Tag: rachel miller (page 1 of 1)

The efficiency fallacy in the #responsiveorg context

responsive v efficiency
I'm at the #responsiveorg unconference in London today, and I'm on the hunt for dissensus rather than the echoic chamber of the converted preaching to the converted, as warm and lovely as that feels. So with that in mind, let me kick the tyres of one of the primary assumptions underpinning the #responsive org manifesto.

From Efficiency to Responsiveness – Historically, competitive advantages came from optimizing for efficiency and labor productivity of standardized product, with companies such as Walmart and Ford being common examples. As the flow of information increases, the competitive advantage is held by the organization that can react the fastest to new information. Companies achieve increased responsiveness by reducing the friction of information flow, increasing their iteration rate, decreasing their cost of failure, and optimizing their structures for adaptability.

This I like. I don't however agree that this means we should face-off efficiency and responsive (the main image heading this post is taken from the current #responsiveorg slideshare, embedded below fyi). The following table, which coincidentally featured in my very last post (Doing the triple loop – profound leadership), expains why: Read more

Employee advocacy – rather uncomfortable and somewhat forced

red arrow
I described the relatively recent concept of employee advocacy in my last post as "rather uncomfortable and somewhat forced", and I've been asked to qualify this description.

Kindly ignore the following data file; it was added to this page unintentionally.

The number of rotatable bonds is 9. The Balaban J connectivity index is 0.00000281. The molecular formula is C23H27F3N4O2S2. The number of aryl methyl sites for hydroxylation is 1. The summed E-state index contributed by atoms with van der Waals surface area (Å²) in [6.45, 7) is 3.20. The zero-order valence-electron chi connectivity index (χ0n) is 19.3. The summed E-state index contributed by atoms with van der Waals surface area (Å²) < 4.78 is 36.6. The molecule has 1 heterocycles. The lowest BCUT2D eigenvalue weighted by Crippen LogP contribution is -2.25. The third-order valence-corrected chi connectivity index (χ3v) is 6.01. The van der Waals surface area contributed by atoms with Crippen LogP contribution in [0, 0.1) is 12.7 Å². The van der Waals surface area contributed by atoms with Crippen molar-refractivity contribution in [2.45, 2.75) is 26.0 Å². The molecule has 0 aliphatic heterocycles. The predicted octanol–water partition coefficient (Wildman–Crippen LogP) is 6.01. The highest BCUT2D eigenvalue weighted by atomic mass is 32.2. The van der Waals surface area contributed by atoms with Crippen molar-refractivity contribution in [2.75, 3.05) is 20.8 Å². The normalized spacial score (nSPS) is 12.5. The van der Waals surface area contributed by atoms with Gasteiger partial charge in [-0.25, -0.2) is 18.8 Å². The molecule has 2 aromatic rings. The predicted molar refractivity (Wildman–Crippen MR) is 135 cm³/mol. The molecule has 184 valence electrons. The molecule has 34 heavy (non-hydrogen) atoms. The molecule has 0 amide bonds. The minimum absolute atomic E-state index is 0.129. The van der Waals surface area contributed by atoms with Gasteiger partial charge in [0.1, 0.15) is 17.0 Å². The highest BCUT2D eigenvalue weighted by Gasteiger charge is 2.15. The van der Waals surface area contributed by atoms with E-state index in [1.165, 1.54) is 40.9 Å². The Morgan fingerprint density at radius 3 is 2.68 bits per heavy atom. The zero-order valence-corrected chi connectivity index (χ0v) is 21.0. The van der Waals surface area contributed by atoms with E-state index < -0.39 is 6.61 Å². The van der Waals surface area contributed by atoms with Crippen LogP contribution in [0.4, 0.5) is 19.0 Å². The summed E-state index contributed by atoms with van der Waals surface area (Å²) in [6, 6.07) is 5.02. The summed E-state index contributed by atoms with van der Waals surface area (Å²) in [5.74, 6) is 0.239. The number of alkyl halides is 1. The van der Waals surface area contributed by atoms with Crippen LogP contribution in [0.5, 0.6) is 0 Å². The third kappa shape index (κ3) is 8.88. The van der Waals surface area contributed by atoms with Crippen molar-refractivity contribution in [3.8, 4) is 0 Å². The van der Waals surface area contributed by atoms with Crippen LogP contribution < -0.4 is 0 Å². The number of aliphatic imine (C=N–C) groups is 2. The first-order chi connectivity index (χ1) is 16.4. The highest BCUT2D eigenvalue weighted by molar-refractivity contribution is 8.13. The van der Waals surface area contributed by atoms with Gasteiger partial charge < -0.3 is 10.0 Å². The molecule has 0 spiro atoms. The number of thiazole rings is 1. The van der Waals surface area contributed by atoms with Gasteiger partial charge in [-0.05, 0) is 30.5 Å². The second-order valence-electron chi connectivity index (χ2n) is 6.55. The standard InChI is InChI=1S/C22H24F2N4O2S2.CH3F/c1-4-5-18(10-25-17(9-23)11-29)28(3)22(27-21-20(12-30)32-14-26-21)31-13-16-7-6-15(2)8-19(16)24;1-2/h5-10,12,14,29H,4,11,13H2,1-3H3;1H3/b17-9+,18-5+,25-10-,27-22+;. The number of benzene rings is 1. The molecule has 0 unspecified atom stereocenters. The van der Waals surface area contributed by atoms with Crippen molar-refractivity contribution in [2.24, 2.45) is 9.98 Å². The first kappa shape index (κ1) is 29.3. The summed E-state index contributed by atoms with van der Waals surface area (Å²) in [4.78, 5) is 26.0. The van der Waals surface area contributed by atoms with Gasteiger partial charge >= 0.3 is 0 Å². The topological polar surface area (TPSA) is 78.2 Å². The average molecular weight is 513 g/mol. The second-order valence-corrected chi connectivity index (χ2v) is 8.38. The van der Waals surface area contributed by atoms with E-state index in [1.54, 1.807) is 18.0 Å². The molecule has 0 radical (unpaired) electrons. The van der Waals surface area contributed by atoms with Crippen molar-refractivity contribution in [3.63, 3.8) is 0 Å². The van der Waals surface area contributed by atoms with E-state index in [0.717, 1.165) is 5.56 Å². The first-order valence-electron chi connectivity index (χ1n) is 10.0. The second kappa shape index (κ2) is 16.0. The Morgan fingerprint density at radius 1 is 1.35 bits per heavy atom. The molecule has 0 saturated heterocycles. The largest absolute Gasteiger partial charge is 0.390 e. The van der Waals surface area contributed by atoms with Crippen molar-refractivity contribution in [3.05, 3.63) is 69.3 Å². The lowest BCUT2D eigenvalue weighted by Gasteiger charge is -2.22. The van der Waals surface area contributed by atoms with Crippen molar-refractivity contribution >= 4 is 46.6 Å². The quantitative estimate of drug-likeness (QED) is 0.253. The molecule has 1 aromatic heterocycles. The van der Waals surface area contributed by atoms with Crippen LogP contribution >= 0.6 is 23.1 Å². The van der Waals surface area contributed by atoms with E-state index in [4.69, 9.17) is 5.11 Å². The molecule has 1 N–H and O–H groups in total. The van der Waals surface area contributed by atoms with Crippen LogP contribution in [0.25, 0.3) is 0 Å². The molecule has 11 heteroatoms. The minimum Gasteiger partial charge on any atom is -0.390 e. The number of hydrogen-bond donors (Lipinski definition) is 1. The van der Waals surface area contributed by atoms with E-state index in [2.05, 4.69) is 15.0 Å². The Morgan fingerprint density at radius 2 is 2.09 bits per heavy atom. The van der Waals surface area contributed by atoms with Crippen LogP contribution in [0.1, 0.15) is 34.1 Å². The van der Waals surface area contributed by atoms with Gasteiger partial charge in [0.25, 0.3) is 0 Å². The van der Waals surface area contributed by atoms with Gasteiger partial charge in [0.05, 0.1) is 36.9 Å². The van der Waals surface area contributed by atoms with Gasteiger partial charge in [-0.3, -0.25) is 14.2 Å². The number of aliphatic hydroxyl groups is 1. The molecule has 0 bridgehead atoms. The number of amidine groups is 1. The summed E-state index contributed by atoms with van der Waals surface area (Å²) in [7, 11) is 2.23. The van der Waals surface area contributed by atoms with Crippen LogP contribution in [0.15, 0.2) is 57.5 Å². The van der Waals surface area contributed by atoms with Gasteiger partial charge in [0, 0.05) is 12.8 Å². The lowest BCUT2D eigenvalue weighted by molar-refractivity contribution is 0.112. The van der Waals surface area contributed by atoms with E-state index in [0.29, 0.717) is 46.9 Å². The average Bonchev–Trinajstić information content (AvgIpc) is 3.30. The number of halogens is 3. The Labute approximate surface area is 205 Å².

Firstly, it's worth stating the obvious – the aspiration that employees might advocate the employer is hardly a new idea. But this relatively new desire to go about it more systematically is prompted by employees' increasing social media activity. While recommending an employer down the pub leaves no discernible trace, doing so online does, and that appears to have internal comms, HR professionals and social media types hot under the dollar.

But here's the rub. Genuine employee advocacy remains a consequence. That's always been the case and will always remain so.

You can't insist. You can't take control of employee social media profiles. You can't pick out people for failing to advocate, not without creating the kind of culture that's counter to employee advocacy.

There’s influence in everything an organization does, and sometimes in what it does not do.

The organization (a collection of people, mostly employees) influences the participating individuals (mostly employees) who influence those beyond the payroll. The culture and policies and behaviours that sway whether that influence is constructive or destructive play out long before Fred lets fly on Facebook and Tina trills on Twitter. Read more